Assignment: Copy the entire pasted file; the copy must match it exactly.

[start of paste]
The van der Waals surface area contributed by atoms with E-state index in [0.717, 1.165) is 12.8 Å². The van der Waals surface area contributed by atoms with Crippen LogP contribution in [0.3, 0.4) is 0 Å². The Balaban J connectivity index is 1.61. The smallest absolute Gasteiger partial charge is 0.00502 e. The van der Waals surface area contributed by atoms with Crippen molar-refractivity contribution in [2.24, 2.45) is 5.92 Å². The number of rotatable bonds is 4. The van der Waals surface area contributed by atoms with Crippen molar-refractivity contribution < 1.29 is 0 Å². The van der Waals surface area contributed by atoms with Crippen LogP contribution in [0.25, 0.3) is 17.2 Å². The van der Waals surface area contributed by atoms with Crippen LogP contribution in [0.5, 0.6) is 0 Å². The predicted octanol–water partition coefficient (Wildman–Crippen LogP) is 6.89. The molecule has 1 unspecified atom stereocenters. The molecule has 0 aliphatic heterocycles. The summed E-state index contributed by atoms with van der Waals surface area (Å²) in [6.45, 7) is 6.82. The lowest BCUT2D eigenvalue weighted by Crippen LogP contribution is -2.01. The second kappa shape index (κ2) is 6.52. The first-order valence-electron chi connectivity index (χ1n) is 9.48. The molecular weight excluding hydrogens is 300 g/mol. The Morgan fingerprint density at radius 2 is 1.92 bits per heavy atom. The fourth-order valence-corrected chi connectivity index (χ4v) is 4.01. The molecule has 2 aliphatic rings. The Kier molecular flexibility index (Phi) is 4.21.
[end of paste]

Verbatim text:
The van der Waals surface area contributed by atoms with E-state index in [0.717, 1.165) is 12.8 Å². The van der Waals surface area contributed by atoms with Crippen LogP contribution in [0.3, 0.4) is 0 Å². The Balaban J connectivity index is 1.61. The smallest absolute Gasteiger partial charge is 0.00502 e. The van der Waals surface area contributed by atoms with Crippen molar-refractivity contribution in [2.24, 2.45) is 5.92 Å². The number of rotatable bonds is 4. The van der Waals surface area contributed by atoms with Crippen molar-refractivity contribution < 1.29 is 0 Å². The van der Waals surface area contributed by atoms with Crippen LogP contribution in [0.25, 0.3) is 17.2 Å². The van der Waals surface area contributed by atoms with Crippen LogP contribution in [0.5, 0.6) is 0 Å². The predicted octanol–water partition coefficient (Wildman–Crippen LogP) is 6.89. The molecule has 1 unspecified atom stereocenters. The molecule has 0 aliphatic heterocycles. The summed E-state index contributed by atoms with van der Waals surface area (Å²) in [6.45, 7) is 6.82. The lowest BCUT2D eigenvalue weighted by Crippen LogP contribution is -2.01. The second kappa shape index (κ2) is 6.52. The first-order valence-electron chi connectivity index (χ1n) is 9.48. The molecular weight excluding hydrogens is 300 g/mol. The Morgan fingerprint density at radius 2 is 1.92 bits per heavy atom. The fourth-order valence-corrected chi connectivity index (χ4v) is 4.01. The molecule has 2 aliphatic rings. The Kier molecular flexibility index (Phi) is 4.21.